In the opinion of many workers, the organization should assume total responsibility for their training. They expect the organization to provide the financial resource to cover the total cost of the training, since, in their view, the training would help reposition the corporate body for quality delivery and increased profitability. However, in today’s world, where technology is forcing businesses to move at a faster pace, employees need to complement the effort of their employers and assume some responsibility for their training and development.
TAKING THE INITIATIVE
Some years ago, a young man was employed by World Vision Ghana, a Non-Governmental Organization, as Office Clerk (messenger). He worked hard to execute his job responsibilities; but he also showed keen interest in the work of Information Technology(IT) Specialists in the organization. In his spare time, he would visit the IT Department and interact with the officers. Within two years, he had learnt enough of the IT job to be promoted to the position of Information Technology Assistant. He had taken personal responsibility to train in a new professional area and this had earned him promotion to a higher job position with better remuneration.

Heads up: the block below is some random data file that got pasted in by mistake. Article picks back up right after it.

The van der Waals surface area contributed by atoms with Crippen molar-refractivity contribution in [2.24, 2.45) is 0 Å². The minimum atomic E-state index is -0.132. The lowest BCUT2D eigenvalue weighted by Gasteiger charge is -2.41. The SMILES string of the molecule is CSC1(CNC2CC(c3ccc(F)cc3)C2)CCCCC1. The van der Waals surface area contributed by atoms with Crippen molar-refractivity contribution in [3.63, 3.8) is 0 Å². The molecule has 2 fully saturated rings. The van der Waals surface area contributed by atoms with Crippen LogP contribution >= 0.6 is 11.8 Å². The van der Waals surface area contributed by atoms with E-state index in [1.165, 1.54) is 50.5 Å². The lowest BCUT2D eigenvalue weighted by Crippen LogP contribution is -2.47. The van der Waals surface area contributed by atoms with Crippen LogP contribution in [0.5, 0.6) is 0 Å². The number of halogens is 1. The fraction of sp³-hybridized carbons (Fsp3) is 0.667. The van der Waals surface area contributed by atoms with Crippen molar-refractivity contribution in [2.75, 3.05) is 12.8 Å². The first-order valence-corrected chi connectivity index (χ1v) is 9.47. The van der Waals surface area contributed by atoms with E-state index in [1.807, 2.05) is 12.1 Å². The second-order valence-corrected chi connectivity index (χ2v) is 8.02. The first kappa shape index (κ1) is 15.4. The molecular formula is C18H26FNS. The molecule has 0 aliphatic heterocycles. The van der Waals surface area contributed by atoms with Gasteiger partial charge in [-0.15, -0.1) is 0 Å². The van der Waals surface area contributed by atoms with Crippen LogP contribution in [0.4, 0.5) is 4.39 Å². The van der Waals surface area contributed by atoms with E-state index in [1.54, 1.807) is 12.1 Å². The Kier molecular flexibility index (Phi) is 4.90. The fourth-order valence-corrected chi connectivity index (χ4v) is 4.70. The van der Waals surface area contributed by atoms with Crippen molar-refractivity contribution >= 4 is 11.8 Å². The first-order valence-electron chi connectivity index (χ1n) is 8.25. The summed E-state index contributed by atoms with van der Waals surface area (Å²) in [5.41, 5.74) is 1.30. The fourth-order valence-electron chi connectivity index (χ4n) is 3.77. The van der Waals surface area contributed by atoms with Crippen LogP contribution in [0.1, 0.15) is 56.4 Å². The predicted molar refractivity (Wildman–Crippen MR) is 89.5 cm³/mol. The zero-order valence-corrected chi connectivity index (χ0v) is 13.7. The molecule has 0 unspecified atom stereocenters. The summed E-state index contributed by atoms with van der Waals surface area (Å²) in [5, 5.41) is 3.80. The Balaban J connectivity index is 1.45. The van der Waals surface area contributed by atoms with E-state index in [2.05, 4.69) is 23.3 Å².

In today’s fast advancing technological environment, it would be unfortunate for employees to think that management would always allocate financial resources to improve workers’ knowledge and skills. The reality is that many companies, eager to take advantage of market opportunities in a timely manner, find training-on-the job for certain strategic positions a longer processand more expensive. Management would therefore prefer to look for expertise which is more easily available out there on the labour market, to fill critical job positions. For example, some organizations would prefer: